862 F2d 714 United States v. C Gipson

862 F.2d 714

27 Fed. R. Evid. Serv. 266

UNITED STATES of America, Appellee,
Edward C. GIPSON, Appellant.

No. 88-1564.

United States Court of Appeals,
Eighth Circuit.

Submitted Sept. 23, 1988.
Decided Dec. 14, 1988.

R. Steven Brown, Springfield, Mo., for appellant.

Robin J. Aiken, Asst. U.S. Atty., Springfield, Mo., for appellee.

Before McMILLIAN, FAGG and MAGILL, Circuit Judges.

MAGILL, Circuit Judge.

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On June 26, 1986, Edward C. Gipson attempted to escape from the United States Medical Center for Federal Prisoners in Springfield, Missouri. A jury in the district court1 convicted Gipson of one count in violation of 18 U.S.C. Sec. 751(a).2 In this direct criminal appeal Gipson argues, inter alia, that the district court improperly allowed the prosecution's expert witness to testify concerning subject matter proscribed by Rule 704(b) of the Federal Rules of Evidence. We conclude that the district court ruled properly on the Rule 704(b) issue. Even if it had not, we are convinced that the opinion testimony of Gipson's own expert witness was sufficient to open the door for the rebuttal subsequently offered by the government's expert. Therefore, we affirm.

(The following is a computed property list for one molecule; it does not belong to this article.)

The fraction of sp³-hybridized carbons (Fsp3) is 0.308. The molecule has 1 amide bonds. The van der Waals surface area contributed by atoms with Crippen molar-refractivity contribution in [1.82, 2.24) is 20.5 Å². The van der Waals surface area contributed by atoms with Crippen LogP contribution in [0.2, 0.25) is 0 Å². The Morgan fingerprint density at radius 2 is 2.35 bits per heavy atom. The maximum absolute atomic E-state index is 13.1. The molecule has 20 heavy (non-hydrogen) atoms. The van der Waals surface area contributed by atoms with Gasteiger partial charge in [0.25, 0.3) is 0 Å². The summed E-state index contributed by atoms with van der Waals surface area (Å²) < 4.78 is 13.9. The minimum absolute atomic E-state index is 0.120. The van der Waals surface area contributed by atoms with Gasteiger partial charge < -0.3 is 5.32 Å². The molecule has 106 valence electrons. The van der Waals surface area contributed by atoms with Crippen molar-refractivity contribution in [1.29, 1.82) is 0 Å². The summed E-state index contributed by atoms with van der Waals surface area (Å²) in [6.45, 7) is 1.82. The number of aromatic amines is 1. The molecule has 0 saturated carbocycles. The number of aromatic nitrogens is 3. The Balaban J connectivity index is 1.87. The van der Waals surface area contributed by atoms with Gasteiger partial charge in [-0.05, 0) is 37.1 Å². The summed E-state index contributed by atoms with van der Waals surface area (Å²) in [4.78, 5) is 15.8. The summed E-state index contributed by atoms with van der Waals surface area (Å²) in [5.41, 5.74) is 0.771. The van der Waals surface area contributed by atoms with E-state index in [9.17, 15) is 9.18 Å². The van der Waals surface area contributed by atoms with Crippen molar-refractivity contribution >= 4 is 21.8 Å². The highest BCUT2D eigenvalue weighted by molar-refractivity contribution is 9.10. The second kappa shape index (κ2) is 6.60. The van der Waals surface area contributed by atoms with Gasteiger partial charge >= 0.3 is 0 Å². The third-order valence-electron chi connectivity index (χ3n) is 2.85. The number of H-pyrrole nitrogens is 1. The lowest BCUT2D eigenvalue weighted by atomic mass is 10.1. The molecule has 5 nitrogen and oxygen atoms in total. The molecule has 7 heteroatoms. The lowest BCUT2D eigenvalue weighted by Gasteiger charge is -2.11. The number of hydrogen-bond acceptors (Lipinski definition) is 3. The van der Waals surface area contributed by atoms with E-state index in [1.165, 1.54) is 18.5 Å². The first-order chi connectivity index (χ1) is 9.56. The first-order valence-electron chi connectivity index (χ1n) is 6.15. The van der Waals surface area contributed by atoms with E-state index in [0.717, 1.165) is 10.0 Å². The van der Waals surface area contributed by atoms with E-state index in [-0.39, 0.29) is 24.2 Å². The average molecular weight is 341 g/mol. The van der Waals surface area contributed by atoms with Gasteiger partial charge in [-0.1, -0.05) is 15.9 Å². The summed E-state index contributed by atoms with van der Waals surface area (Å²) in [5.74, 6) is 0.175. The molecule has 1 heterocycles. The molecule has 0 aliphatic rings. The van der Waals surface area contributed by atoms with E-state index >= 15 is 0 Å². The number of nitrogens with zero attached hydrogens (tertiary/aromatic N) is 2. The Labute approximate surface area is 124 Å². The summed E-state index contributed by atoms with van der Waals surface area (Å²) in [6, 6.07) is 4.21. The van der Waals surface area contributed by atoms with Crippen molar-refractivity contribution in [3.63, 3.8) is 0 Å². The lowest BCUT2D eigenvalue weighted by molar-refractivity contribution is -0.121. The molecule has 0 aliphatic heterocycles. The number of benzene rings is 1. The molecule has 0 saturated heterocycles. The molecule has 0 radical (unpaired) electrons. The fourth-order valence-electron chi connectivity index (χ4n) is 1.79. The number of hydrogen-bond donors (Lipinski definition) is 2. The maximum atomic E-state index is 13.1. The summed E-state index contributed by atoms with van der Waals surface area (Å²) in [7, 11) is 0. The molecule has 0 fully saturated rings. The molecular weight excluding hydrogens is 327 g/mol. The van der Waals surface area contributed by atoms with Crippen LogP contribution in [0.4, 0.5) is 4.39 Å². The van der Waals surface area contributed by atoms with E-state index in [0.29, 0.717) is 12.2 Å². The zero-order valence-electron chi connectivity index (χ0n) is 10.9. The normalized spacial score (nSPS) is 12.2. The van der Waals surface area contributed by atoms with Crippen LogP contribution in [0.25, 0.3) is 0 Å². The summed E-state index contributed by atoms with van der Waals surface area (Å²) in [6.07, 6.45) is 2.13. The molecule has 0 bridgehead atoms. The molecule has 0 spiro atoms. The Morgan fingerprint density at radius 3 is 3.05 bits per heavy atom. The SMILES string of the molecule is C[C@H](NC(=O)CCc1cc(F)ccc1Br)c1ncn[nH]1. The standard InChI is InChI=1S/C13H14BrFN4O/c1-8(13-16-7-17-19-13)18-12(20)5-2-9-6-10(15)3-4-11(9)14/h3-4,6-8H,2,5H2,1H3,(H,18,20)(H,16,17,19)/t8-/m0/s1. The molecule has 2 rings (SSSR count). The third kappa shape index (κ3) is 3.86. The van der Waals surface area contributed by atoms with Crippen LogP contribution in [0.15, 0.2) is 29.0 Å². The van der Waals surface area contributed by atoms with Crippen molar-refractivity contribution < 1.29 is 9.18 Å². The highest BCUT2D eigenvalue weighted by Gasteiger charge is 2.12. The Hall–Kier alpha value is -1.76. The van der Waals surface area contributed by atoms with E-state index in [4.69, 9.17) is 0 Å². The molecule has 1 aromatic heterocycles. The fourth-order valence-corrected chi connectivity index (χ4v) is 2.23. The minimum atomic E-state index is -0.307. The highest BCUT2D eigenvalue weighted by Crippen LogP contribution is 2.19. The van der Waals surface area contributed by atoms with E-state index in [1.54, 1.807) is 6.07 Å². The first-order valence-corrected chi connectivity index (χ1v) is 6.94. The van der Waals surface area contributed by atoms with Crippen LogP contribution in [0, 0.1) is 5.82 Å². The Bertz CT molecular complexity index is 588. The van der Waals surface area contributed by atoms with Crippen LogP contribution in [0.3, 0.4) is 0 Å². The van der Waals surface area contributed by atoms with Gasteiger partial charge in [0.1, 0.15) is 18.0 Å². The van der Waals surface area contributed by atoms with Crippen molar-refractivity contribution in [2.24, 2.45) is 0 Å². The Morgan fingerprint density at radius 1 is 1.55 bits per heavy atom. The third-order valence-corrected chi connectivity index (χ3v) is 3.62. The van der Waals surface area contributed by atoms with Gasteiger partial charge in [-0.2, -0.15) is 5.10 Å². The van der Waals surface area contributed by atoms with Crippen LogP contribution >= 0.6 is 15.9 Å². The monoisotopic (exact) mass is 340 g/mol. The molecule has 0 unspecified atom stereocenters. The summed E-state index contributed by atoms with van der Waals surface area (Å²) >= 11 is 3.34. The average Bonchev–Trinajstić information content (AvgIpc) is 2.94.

Edward Gipson has been convicted of six felony offenses, including burglary and murder (1976) and assault with intent to commit rape (1965). Following a period of incarceration at the Federal Correctional Institution in Lompoc, California, Gipson was transferred to the Federal Medical Center in Springfield so he could receive special treatment for a severe eye injury. Apparently, Gipson had accidentally struck his eye against a water faucet while in Lompoc. The injury twice required laser surgery.


In June of 1987, Gipson's spirits were particularly low. He believed that the medical attention he was receiving at the Springfield Center was inadequate and that his condition, because of what he perceived as institutional neglect, was worsening rapidly in both eyes. In fact, he believed that he was in danger of becoming blind.